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Tales of the Enchanted Islands of the Atlantic

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Author Topic: Tales of the Enchanted Islands of the Atlantic  (Read 3855 times)
Lisa Wolfe
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« Reply #75 on: January 27, 2009, 11:33:56 pm »

in the morning. He took in this way twenty or thirty score of the birds, besides quantities of their large eggs, which were found in deep clefts in the rock; and these he carried with him when his friends came in the morning to haul him up. It was a good school of courage, for sometimes boys missed their footing and were dashed to pieces. At other times he fished in his father's boat, or drove calves for sale on the mainland, or cured salt after high tide in the caverns, or collected kelp for the farmers. But he was always looking forward to a time when he might get a glimpse of the island of Hy-Brasail, and make his way to it.

One day when all the fleet of fishing-boats was out for the herring fishery, and Kirwan among them, the fog came in closer and closer, and he was shut apart from all others. His companion in the boat--or dory-mate, as it would be called in New England--had gone to cut bait on board another boat, but Kirwan could manage the boat well enough alone. Long he toiled with his oars toward the west, where he fancied the rest of the fleet to be; and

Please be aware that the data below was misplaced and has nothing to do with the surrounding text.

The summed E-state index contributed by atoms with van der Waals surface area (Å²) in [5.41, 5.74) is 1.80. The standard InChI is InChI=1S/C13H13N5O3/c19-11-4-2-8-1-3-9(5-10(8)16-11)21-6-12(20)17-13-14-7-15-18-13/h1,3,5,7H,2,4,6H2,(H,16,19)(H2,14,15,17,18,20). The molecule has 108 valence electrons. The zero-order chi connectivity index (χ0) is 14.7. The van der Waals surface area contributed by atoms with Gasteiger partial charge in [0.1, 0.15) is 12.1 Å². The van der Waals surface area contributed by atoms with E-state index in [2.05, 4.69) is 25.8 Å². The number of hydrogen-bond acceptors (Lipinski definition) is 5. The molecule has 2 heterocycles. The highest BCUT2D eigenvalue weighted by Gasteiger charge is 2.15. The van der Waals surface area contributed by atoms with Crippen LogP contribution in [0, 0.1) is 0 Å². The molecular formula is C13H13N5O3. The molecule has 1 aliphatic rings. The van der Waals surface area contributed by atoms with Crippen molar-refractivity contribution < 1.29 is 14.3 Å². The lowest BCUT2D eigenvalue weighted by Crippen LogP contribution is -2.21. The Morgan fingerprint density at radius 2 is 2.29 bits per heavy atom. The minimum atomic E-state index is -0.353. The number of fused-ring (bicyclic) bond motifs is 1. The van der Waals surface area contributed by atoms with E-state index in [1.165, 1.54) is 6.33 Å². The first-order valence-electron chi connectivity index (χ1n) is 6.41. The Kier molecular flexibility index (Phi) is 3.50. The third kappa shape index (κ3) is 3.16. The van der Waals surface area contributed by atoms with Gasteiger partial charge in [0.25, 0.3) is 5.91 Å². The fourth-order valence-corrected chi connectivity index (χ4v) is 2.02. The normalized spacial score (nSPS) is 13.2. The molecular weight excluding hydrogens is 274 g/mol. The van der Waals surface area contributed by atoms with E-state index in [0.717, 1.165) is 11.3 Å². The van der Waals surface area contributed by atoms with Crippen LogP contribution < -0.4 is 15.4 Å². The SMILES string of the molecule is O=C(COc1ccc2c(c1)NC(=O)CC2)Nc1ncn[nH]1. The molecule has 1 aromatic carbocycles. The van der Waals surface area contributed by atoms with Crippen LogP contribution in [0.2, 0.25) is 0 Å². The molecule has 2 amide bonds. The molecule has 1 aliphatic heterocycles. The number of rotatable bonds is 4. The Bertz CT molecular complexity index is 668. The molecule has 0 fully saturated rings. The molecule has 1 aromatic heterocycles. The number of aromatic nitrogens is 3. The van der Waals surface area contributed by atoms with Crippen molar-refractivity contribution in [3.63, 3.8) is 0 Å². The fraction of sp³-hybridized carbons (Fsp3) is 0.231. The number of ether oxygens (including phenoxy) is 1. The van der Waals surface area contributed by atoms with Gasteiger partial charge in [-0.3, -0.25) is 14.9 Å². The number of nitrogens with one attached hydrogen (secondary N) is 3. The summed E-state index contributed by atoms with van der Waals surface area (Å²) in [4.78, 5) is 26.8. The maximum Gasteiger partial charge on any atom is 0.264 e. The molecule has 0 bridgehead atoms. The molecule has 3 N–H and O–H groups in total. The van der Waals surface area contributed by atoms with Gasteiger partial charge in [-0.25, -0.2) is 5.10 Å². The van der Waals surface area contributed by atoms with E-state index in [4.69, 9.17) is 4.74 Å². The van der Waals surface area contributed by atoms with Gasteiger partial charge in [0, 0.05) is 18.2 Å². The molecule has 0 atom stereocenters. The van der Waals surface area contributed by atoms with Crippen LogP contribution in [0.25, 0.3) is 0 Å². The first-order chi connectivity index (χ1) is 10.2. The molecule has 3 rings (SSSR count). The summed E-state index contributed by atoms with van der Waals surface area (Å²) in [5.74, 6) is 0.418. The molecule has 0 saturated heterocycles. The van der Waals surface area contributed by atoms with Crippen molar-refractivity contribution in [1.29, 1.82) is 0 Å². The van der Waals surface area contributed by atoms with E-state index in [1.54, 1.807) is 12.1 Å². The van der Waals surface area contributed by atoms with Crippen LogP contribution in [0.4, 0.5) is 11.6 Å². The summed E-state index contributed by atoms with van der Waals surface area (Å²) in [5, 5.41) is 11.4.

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sometimes he spread his little sprit-sail, steering with an oar--a thing which was, in a heavy sea, almost as hard as rowing. At last the fog lifted, and he found himself alone upon the ocean. He had lost his bearings and could not tell the points of the compass. Presently out of a heavy bank of fog which rose against the horizon he saw what seemed land. It gave him new strength, and he worked hard to reach it; but it was long since he had eaten, his head was dizzy, and he lay down on the thwart of the boat, rather heedless of what might come. Growing weaker and weaker, he did not clearly know what he was doing. Suddenly he started up, for a voice hailed him from above his head. He saw above him the high stern of a small vessel, and with the aid of a sailor he was helped on board.

He found himself on the deck of a sloop of about seventy tons, John Nisbet, master, with a crew of seven men. They had sailed from Killebegs (County Donegal), in Ireland, for the coast of France, laden with butter, tallow, and hides, and were now returning from France with French

p. 129

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